To understand the differential effect of PCSK9 inhibition on HDL- and LDL-cholesterol in primates, we administered humanized J16 into cynomolgus monkeys fed a normal diet. J16 was administered as a single intravenous dose at 0.1, 1, 3, and 10 mg/kg (n = 4/group). J16 significantly and rapidly reduced LDL-cholesterol at all doses (Fig. 3A). The magnitude, duration, and accumulative percentage reduction over time calculated by area under the curve of the LDL-C lowering was dose-dependent (Fig. 3A; Supplemental Fig. 4). Administration of 0.1 mg/kg J16 caused a transient 50% drop in LDL-cholesterol levels at day 2 that quickly recovered by day 5. Dosing at 1 mg/kg reached a maximum effect of 71% reduction in LDL-cholesterol on day 5 and began to recover immediately thereafter, reaching predose levels by day 14. Dosing at 3 and 10 mg/kg maintained the 70% reduction in LDL-cholesterol levels until days 10 and 21 postdosing, respectively, and fully recovered by days 21 and 31, respectively. Total cholesterol levels were also significantly reduced in all dosing groups, with a dose response and time course similar to that of LDL-C and a maximum reduction seen in the 10 mg/kg group (up to 39%) lasting 21 days. There were no dose-related changes observed in HDL-cholesterol (Fig. 3B) or triglyceride levels throughout the study.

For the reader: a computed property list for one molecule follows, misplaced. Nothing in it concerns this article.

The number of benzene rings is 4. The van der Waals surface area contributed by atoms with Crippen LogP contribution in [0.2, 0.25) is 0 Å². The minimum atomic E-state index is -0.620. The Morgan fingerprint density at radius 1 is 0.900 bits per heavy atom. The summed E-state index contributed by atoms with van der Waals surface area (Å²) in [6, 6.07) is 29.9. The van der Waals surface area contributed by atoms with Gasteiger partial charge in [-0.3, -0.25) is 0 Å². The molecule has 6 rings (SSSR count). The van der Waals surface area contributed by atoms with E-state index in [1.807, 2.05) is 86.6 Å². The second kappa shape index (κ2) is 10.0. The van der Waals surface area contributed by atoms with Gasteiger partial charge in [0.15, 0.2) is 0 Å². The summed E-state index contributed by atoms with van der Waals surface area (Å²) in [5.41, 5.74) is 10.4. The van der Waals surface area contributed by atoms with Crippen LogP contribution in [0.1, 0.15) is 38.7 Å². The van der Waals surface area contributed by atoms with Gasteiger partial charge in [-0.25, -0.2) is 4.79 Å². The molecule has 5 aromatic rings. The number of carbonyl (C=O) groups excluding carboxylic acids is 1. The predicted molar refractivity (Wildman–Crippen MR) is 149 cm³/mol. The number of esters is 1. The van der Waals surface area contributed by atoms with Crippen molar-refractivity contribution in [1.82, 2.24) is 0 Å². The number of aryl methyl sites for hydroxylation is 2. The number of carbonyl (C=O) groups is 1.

Effect of Anti-PCSK9 Antibodies in Hypercholesterolemic Models.